A little more than a year ago, an arborist working at the Kichler Landscape Lighting Center in central Minnesota found a large patch of thick undergrowth with a clear path from a tree.
It was the first documented instance of this kind of forest, he told Recode.
The problem: A single seedling had grown to more than 200 feet in height and was so close to a large, tree-covered hill that it had fallen into a nearby pond.
The forest’s thick canopy had already been damaged by a drought, and the trees and grasses that made up the undergrowth were dead.
The seeds were dead, and their seedlings could not be replanted.
The seedlings would die.
The ecosystem was at risk.
Kichlers’ vision for the forest was to create a “forest sanctuary” in which animals could thrive in a more natural way.
The idea came to Kichers cofounder, Scott Thrasher, in 2009.
Thrashers’ work had been helping to protect wildlife from habitat loss through his nonprofit, Save the Wild, a project aimed at promoting conservation through education and research.
The foundation had created a large database of data on forest habitats, and Thrasers began to think about how to turn that data into a more complete understanding of forest ecosystems.
“I was thinking, ‘Why is it that we have no idea what these plants do in the forest?'”
Thrashels told Recoding.
“Why do we have these big forests where we have this big canopy and no canopy?'”
That question drove Thrashere’s thinking.
He decided to start a forest research group in 2009 at the University of Minnesota.
Since then, he has published research papers on the biology of forest plants, and he helped organize a conference called The World Beyond the Tree.
A year later, he started a website called Kichlingland to share his research.
“It was like the first time I started a blog,” he said.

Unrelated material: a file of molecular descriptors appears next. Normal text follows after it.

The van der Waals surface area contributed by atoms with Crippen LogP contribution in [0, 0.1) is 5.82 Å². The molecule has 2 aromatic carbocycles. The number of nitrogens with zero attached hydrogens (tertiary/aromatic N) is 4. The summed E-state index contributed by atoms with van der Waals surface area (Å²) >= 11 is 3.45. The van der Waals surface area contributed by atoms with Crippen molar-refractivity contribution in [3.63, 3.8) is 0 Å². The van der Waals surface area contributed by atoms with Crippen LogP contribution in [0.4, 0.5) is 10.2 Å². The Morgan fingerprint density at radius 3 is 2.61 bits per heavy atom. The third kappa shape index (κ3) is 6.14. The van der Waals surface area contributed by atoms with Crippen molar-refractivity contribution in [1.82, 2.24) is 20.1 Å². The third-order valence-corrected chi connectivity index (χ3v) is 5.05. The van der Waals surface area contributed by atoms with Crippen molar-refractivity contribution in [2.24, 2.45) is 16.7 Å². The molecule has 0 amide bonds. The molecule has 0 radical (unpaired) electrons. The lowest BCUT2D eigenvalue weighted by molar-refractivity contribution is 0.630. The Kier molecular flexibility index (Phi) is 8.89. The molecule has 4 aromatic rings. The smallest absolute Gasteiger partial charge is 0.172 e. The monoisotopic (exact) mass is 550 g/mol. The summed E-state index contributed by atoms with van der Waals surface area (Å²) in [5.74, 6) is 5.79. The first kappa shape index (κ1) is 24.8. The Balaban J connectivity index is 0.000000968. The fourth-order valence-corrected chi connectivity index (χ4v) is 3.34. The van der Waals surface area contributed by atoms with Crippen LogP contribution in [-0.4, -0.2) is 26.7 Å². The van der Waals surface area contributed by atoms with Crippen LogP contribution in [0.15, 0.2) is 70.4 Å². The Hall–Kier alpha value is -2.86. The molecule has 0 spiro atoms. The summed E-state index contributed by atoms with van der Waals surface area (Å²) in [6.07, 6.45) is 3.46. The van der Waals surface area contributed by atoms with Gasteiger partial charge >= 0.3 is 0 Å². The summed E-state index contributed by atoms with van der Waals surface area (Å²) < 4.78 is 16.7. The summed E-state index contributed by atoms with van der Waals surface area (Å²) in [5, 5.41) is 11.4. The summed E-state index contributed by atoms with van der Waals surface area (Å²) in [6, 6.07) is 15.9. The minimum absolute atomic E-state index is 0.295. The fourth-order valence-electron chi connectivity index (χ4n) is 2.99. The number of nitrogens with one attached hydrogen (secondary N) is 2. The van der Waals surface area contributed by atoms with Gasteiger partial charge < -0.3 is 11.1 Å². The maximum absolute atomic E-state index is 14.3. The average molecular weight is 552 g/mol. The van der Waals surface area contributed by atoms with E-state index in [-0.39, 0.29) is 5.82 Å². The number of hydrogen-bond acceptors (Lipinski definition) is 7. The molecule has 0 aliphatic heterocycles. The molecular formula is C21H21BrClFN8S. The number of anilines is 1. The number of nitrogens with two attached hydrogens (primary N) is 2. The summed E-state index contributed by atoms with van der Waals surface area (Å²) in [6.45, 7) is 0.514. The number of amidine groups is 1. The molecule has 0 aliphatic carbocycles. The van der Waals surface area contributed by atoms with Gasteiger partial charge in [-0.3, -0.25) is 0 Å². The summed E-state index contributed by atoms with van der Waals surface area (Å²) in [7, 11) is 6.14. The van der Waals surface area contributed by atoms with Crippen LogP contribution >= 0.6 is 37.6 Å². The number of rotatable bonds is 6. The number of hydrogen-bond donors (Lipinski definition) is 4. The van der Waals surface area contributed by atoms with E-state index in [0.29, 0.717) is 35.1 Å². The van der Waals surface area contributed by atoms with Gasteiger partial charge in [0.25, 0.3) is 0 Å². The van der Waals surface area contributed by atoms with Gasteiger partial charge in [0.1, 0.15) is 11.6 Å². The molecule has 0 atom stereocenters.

He called it a way to connect with other forest ecologists and researchers.
“People would call me and say, ‘Hey, I’m a forest ecologist, and I want to learn more about this.’
It’s really fun to learn and get a little bit of feedback.”
His site has grown to a few thousand subscribers.
Thashere has also helped create several websites about other topics related to forestry and nature, including the North American Biodiversity Institute, which works with the public to better understand how forests work and how their natural history and habitats are affected by human activities.
His interest in wildlife is so deep, he said, that he started to learn about it in his spare time.
For example, he read an article in Nature about how the species of woodpecker that eats aphids in the U.S. is often threatened by a new species that is more resistant to them.
“They said the woodpeckers could get wiped out if they got too close to the aphids,” he recalled.
“What was happening in the wild was that the wood peckers were being wiped out, and this new species was doing the opposite.”
The woodpeaker is a species of bird that nests in the ground.
In recent years, there have been a lot of cases where woodpecks have been killed by aphids.
Thats a good example of how people can start to understand how nature can be affected by things like human activity.
“A lot of what I do as a scientist is get to understand the dynamics of what’s going on in the world,” he told us.
“That’s really where the research comes in.”